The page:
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Re: Slashdot: Providers Ignoring DNS TTL?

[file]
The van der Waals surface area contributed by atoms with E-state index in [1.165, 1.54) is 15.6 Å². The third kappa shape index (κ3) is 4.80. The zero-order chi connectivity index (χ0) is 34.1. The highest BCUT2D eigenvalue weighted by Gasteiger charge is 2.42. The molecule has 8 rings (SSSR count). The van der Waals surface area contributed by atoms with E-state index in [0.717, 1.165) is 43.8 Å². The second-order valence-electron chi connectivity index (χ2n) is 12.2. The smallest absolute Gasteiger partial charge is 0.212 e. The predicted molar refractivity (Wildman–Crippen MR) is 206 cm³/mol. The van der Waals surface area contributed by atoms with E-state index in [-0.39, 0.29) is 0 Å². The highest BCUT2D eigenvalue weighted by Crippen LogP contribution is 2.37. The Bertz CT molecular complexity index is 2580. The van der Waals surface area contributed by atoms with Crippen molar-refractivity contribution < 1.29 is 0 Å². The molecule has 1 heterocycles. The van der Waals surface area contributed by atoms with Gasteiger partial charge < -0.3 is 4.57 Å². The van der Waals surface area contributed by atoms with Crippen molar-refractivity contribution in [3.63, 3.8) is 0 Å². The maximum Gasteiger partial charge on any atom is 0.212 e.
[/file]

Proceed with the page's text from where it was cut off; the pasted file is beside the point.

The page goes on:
On Sat, 30 Apr 2005 email@example.com wrote: > > > First of all, let's ditch the term "PPLB." The usual alternative to per > > > packet load balancing (what's been being talked about here) is per prefix > > > load balancing, which would also be "PPLB." The abbreviation is therefore > > > more confusing than anything else. > > > > Err. No, that would be worse. "Per prefix" load balancing is an artifact > > of the Cisco route cache. The route engine (ie the route table) isn't > > queried for every packet. Instead the route in the route cache is used. > > One doesn't configure "per prefix" load balancing. One configures load > > balancing, which adds multiple routes into the route table. > > Modern Cisco routers do not use a "route cache", You'll need to define what you mean by "modern" with respect to cisco. This statement seems to be incorrect. > they use a fully populated forwarding table. And load balancing is > automatic if you have several equal cost routes. This sounds very much like the Juniper description for the Internet Processor ASIC behavior. I'd say that's worse. > > The route cache then causes only one of these routes to be used. On > > cisco, to enable PPLB, you turn off the route cache. > > Many modern Cisco routers can perform per-packet load balancing without > doing process switching (but this needs to be explicitly configured). Well, 7500 and 7200 have interface processors that can route packets using the route cache without interrupting the main processor. So, if you don't consider 7500's and 7200s to be "modern", this feature above doesn't seem like a big deal: They could do that before. It was called CEF and DCEF. > > On Juniper, you configure it to put multiple routes in the route > > table. Its actaully more likely to happen on Junipers, because unless > > you configure additonal policies, you get load balancing on divergent > > links as well as non-divergent links. On > > Modern Juniper routers cannot do per-packet load balancing *at all*. It > is correct that the configuration statement says "per-packet", however > it is really per-flow (and this is well documented). See for instance > the description of Internet Processor II ASIC load balancing at > > http://www.juniper.net/techpubs/software/junos/junos70/swconfig70-policy/html/policy-actions-config11.html#1020787 I don't have Junipers, so I'm just going by what the manual says. And your link says: "On routing platforms with an Internet Processor ASIC, when per-packet load balancing is configured, traffic between routers with multiple paths is spread using the hash algorithm across the available interfaces. The forwarding table balances the traffic headed to a destination, transmitting it in round-robin fashion among the multiple next hops (up to a maximum of eight equal-cost load-balanced paths). The traffic is ^^^^^^^^^^^^^^^^ load-balanced on a per-packet basis." ^^^^^^^^^^^^^^^^^^^^^^^^^^^^^^^^^^^^^ "On routing platforms with the Internet Processor II ASIC, when per-packet load balancing is configured, traffic between routers with multiple paths is divided into individual traffic flows (up to a maximum of 16 equal-cost load-balanced paths). Packets for each individual flow are kept on a ^^^^^^^^^^^^^^^^^^^^^^^^^^^^^^^^^^^^^^^^^^^^^^ single interface." ^^^^^^^^^^^^^^^^ I would gues that since both processers are described, that they are both still supported, and that probably means that both are widely used. But, I should qualify that doing PPLB on diverse paths is more likely to happen on the Internet Processor ASIC. It would seem like the Internet Processor II ASIC has an architecture more like the cisco 7500s, and only allows per flow load balancing. So, I guess it depends on how many people might still be using the Internet Processor ASIC platforms. And of course, whether this behavior might be disabled in some future release for the 'II ASIC or if some new platform might have PPLB on diverse paths. > I'm afraid your statements show a certain lack of knowledge about modern > router architectures. I'm afraid your statements show a certain lack of knowledge about whats being used in datacenters to route packets. And perhaps some arrogance about whats "modern". I'd still call cisco 7500 and 7200 series routers "modern", and they have route caches. I don't know that much about GSRs, but they didn't seem to get much traction. I can't say whether they have a route cache or not. And the multi-rack monster router that cisco just announced a while back doesn't seem to be too popular either. I don't know its architecture, either. As I look around datacenters, the 7500 and 7200's and to some lesser extent Junipers are the workhorses doing most of the routing. And that basic technology will stay around in the enterprise for many more years to come. But again, note that RFC 1546 give a rule about internetwork architecture: An internetwork has no obligation to deliver two successive packets sent to the same anycast address to the same host. Whether it used to be impossible to utilize this rule, and whether anyone actually presently uses this rule is irrelevant to the question of what rules one needs to follow when building anycast systems. RFC 1546 gives some rules to follow, and they are violated at the peril of the internetwork. And "vixie-cast" violates this rule. It imposes the new rule that "an internetwork must deliver to successive packets sent to the same anycast address to the same host." And no one has thought much about the implications of that rule. Assurances that no one can do PPLB on diverse paths offer no defense to having violated the design principles given for anycast in RFC 1546. It is also objectionable to calling something "TCP anycast" that isn't TCP anycast according to RFC 1546. --Dean -- Av8 Internet Prepared to pay a premium for better service? www.av8.net faster, more reliable, better service 617 344 9000